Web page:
The exception is Mack Karr [played by Patrick Muldoon, trying so hard to hit John McClane mode that it shows]. Karr is a former Army Ranger and his presence in the middle of all the action is justified by the fact that he now works as a welder at the dam. Ideally, and in classic die hard tradition, when the villains go into action, Mack happens to be invisible because he was working on a beam on the outer walls of the dam.
Aside from the hostage formula, there are several stock situations that might remind you of the die hard movies. Like the taxi driver in die hard, the hero receives a sidekick here too, in the form of a novice security guard. There are also the inside men at the dam, to help Ron in his mission. On the other hand, Mack’s personal life tries to borrow its emotional quotient from the die hard movies too – he shares a tense equation with his ex-wife Sophia [Ava Paloma]. Cohn welcomes Sophia into the thick of the action by writing the character as one of the staff at the dam.
The villain’s diabolical plan is driven by personal tragedy. Ron threatens to drown hundreds of thousands of innocent people by opening the dam floodgates unless he gets a satisfactory explanation from the police for his son’s death in a shootout.
The Ron de Willis is not all black. On the contrary, there is an effort to imagine it with some redeeming characteristics. We first find him living in a house with an American flag on the porch, so we have to assume he’s a patriot. He doesn’t flinch when bashing the cops but is sensitive towards a pregnant captive, so he’s a villain with a heart. Although there is no ideological motive behind what he does, you spot a weak commentary on police brutality.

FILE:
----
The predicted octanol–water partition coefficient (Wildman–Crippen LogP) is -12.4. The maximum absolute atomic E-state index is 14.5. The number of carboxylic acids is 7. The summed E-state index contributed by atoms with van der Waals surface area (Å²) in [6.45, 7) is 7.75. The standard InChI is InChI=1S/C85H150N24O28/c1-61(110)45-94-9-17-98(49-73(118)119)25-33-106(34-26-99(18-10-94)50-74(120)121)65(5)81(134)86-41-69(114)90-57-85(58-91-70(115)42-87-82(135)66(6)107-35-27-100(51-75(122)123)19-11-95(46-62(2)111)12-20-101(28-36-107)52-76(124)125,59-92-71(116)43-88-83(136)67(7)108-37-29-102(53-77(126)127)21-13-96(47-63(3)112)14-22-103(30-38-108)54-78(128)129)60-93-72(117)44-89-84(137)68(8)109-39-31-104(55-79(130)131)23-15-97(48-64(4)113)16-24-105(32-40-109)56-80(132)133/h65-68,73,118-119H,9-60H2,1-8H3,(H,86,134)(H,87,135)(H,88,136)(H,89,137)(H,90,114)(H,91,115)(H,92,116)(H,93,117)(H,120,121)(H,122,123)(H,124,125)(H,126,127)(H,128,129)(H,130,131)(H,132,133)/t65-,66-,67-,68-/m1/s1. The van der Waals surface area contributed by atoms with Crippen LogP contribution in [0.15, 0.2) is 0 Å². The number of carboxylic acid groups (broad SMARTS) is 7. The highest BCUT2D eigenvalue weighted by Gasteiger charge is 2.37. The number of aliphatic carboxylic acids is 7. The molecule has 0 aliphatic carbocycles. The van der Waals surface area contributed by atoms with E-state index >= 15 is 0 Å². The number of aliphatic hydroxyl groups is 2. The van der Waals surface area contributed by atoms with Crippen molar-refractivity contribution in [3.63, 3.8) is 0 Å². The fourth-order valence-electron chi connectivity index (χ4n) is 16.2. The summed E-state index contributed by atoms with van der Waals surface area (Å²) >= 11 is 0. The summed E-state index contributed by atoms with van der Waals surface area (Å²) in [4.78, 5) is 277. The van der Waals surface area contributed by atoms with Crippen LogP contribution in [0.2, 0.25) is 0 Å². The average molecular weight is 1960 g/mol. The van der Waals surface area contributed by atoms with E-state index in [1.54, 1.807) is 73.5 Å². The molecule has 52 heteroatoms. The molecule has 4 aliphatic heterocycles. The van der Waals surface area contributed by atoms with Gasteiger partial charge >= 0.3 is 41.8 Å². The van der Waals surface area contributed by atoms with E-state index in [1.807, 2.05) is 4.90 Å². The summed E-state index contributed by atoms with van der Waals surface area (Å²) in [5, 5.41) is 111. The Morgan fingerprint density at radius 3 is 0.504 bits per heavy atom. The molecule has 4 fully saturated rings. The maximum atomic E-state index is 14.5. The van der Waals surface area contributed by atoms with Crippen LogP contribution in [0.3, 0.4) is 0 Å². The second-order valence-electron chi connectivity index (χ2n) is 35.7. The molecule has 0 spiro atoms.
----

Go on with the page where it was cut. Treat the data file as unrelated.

It is however a symbolic gesture and a role too half-cooked to leave an impact. You give up trying to find deeper context about Ron as an antagonist soon enough and choose to focus on the action drama that promises to unfold.
Dead end, however, is not Die hard. The action quota, meant to be the film’s big draw, is too sporadic and unimaginatively executed to thrill.
the die hard the model itself looks jaded and overused now – the creators of Dead end forgot that the last of the franchise films actually had little to no impact.
Cohn’s mastery of producing low-budget winners led him to branch out into darker genres, including horror. [Hold Your Breath, Devil’s Revenge, Little Red Rotting Hood]sci-fi horror [The Horde]science fiction monster violence [Atlantic Rim]and the erotic thriller [Bound].
However, what works generically in horror, erotica, or monster movies appeals far less when applied to the die hard action mold. A thriller, even if packaged like a B movie, needs an element of urgency. Dead end is too lax in pacing, filmed too ordinarily, and simply lacks that performance that might have redeemed it as a commercial action artist of some value.
For a movie that keeps its running time well under 100 minutes, Dead end is poorly written and executed. The narrative wastes nearly 15 minutes establishing characters and plot, then unfolds like one of those movies you can start or stop watching at any time and not miss out on context or story. Throughout its runtime, you know exactly where the movie is going and how it’s all going to end.
Dead end, and all the other movies Bruce Willis has made in the last year, would suggest the actor really wants to make a So Bad It’s Good movie. It seems to forget one basic fact every time: even a bad movie needs some sort of X-factor appeal to achieve cult status. This does not happen with Dead end — or, for that matter, the other seven movies that could net him his ill-fated Razzie this year.
Deadlock is streaming on Lionsgate Play.
Vinayak Chakravorty is a Delhi-NCR based film critic, columnist and film journalist.